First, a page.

6. Inadequate Asthma Control: Focus on India

Although widely perceived as an easy-to-control disease, chronic asthma control remains suboptimal despite the availability of efficacious molecules for the treatment of asthma. This is true across the globe with no geographic area being spared [3639]. Asthma control in the real-world remains an elusive goal for clinicians and patients in India. A survey conducted in North America, Europe, the Asia-Pacific region, and Latin America by the Asia Pacific Asthma Insight and Management (AP-AIM) reported that none of the asthmatic patients in India (n = 400) had guideline-defined asthma control [25]. Additionally, Indian patients had the highest exacerbation frequency, the highest numbers of overnight hospitalizations, and the largest proportion of respondents who had to miss work or school because of asthma.

The causes of inadequate asthma control as evidenced in published Indian studies have been manifold. There has been an inadequacy on the part of clinicians themselves in adequately prescribing controller medications [40]. Proper demonstration of the inhaler technique and communication skills are vital for successful asthma control with inhaler therapy, which has previously been reported to be lacking [40, 41]. Sociocultural beliefs of patients do play a role in medication adherence, and many patients believe that inhaled medications might prove addictive [42]. Patients tend to overestimate their level of asthma control and can be poor symptom perceivers. Figure 1 depicts the patient-perceived asthma control versus asthma control in reality as observed in studies. Ease and effectiveness of the inhaler delivery device has crucial implications in achieving compliance to therapy [43]. Controller medications with slow onset of action may be perceived as ineffective by patients, and noncompliance rates may be higher [44]. The availability of different combinations and formulations of ICS and LABA may provide patients with unique and individually tailored treatment options according to the clinical severity and device preferences. This flexibility translates to increasing probability of compliance to the treatment and effectiveness of therapy [45, 46]. The common causes of noncompliance to inhaled medications have been summarized in Figure 2.

7. Administration of FF via Specialized Devices

As previously stressed, the choice of inhaler has a major bearing on patient satisfaction, compliance to treatment, asthma control, and exacerbation rate. The efficacy and safety of FF delivered via the Revolizer device have been assessed in a multicentre Indian study by Ghoshal et al. [29]. This was a prospective, open-label, noncomparative, real-world observational study carried out in 15 centers across India. The patients were followed up for 24 weeks. The study population comprised of adult patients (aged above 18 years) with persistent asthma who were either already taking FF combination capsules (100/6 mcg or 250/6 mcg) through the Revolizer or were uncontrolled on other treatments and required a change in their treatment to FF FDC as per the treating physician's discretion. The mean change in the ACT outcome at 4, 8, 16, and 24 weeks was considered as the primary efficacy outcome. Secondary efficacy analyses included peak PEFR (morning and evening), number of patients having symptom-free days and nights, and the number and severity of exacerbations episodes in the 24 weeks’ time period. Response to the Usability Preference Satisfaction Confidence questionnaire after 1 week was also noted down. Study subjects showed an improvement in the ACT score and all other outcome measures. 94% of the patient population expressed good satisfaction with the Revolizer device.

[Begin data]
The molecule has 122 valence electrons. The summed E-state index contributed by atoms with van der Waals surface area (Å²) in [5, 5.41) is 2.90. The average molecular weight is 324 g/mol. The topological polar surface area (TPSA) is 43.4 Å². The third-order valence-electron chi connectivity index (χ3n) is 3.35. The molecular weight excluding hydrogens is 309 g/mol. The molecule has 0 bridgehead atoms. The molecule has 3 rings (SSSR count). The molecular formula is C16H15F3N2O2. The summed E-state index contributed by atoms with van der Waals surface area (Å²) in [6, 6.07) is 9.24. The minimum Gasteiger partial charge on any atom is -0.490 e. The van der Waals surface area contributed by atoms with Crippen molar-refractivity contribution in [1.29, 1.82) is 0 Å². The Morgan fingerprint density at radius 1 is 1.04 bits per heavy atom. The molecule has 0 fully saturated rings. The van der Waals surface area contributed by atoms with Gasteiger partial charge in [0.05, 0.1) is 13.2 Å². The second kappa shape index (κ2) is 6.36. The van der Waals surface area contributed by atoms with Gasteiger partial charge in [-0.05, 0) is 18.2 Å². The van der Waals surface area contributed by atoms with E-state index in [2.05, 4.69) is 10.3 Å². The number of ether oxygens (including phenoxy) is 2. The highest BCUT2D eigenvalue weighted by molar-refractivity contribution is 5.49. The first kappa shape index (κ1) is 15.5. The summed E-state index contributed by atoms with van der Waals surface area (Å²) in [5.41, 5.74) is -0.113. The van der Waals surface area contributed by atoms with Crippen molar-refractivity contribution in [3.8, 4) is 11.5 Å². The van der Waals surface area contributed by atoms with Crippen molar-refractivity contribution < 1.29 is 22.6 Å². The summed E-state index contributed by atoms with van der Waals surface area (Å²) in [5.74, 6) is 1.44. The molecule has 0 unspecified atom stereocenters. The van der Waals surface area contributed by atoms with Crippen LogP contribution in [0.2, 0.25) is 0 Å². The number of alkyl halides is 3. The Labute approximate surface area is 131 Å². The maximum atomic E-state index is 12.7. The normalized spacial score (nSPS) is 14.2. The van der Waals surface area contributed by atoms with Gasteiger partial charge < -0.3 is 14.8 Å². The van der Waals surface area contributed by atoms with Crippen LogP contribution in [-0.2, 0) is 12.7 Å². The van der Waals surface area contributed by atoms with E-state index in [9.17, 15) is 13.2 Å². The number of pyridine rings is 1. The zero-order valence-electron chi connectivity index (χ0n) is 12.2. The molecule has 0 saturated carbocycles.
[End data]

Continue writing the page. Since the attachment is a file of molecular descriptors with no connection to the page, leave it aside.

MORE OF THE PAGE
Delivery of FF via the K-haler (a novel breath-triggered inhaler - BTI) was studied by Bell et al. [30] in a randomized, open-label, two-period, crossover study. Adolescent and adult patients with both asthma and COPD were recruited and examined regarding their ability to correctly handle the FFpMDI or FFK-haler. The patient had to follow a simple, standardized training regimen. The primary endpoint was the ability to perform all the steps correctly at the first use. An identical proportion (77.2% versus 72.1%) of 307 patients performed all the steps correctly while using pMDI and K-haler BTI, whereas the corresponding proportions performing all critical steps correctly were 82.4% and 87.0%, respectively. An anumerically greater proportion found the pMDI easier to use than either the Turbuhaler or Accuhaler DPIs. The preference data and ease of use challenged the perceived notion that dry powder inhalers (DPI) are necessarily simpler to use. The study has two drawbacks. First, outcome measures such as asthma control, lung functions, or exacerbations were not measured. Second, the inclusion of both asthma and COPD patients makes the mix too heterogeneous to draw stern conclusions.